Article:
Lloyd Silver, owner of Sage Laundry, Woodland, California: I’m a big fan of warranties. You need to set some parameters around your warranty to protect yourself from abuse, but for many people, this might be the first time they’ve used a laundry service and they’re nervous. The more we can assure you that your clothing is in good hands, the easier it will be for us to win you over as a customer.

The real secret of guarantees is that hardly anyone will accept you. There have been many research studies that show this to be true. So far I haven’t had a single customer raise the warranty issue, although there have been a couple of instances where I have reached out with our warranty in mind when I read feedback that I wasn’t 100% happy with (it was not wrong, but did not meet my personal expectations).

Q: Is there anything else you would like to add about marketing or promoting a clothing pick-up and delivery service?

nelken: Do everything you can to entice a customer to make their first order. Then win them over with excellent service and you’ll have them for life.

Vlaskamp: Marketing to home laundry customers is a different game than marketing to traditional laundromat customers. You’re not competing against local laundromats, you’re competing with early digital laundry apps. These first digital laundry apps do not process any of the cleaning, but instead match the customer with a cleaning partner (either a laundromat or an independent contractor) to do the laundry. With no clothes to worry about, these apps hone your approach to marketing. Traditional coin trading marketing is generally not enough when it comes to PUDs.

ostern van: Our pickup and delivery service didn’t really take off until we added paid advertising (Google Ads). For us, Google ads have been much more effective than social media ads and marketing.

Unema: Track requests! Don’t leave them waiting for a callback. Start keeping track of where/what kind of requests you’re getting and create a plan to address them. Then call them and offer them. Second, stay focused on the prize! Self-service laundry is number 1, in-store laundry is number 2, and number 3 is PUD service. So don’t turn your self-service laundry customers into PUD customers! Let them be and focus on expanding your reach with PUD; get new PUD customers and turn them into self-service customers.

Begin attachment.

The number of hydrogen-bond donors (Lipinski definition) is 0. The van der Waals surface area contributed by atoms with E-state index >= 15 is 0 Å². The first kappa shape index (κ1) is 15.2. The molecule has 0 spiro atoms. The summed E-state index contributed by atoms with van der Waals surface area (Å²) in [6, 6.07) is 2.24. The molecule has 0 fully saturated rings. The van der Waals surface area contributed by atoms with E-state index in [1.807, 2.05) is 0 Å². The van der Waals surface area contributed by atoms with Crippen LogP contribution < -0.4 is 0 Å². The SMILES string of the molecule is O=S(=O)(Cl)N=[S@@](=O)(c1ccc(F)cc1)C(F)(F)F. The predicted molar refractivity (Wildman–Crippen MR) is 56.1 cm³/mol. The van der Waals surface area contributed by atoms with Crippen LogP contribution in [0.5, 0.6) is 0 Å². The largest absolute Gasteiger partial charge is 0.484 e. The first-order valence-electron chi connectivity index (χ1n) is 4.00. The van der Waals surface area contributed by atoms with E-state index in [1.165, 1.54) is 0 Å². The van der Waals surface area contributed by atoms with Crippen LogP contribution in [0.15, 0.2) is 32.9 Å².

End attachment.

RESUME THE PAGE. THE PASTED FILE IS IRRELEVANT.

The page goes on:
Silver: It is critical that you understand the value of a customer. Once you have that in mind, you can determine how much you can spend to acquire that customer and still achieve your desired ROI. To understand that value and the costs associated with marketing it, you need good data and a way to process and analyze that data.

sink: We are located in New York City and have a lot of new “competitors” that don’t have a storefront, laundromat, or anything else. They are simply technology platforms that use drivers to pick up/deliver the clothes and outsource all the work to other laundries. It is essential in a metropolitan area where these services operate that potential PUD clients know your great competitive advantage: that you do your own work and emphasize your high quality standards. When you tell this to potential PUD clients, they will almost always stay with you.

Laundromat owners must post this information on their website, Google Dashboard, review sites, and all other social media platforms. We have found that PUD customers are very attached to their garments and some of their biggest concerns are related to potential loss and damage. Letting them know that you do your own work only emphasizes that you can be trusted.

Did you miss previous parts of this article? You can do it here: Part 1 — Part 2

(Photo: © maxxyustas/Depositphotos)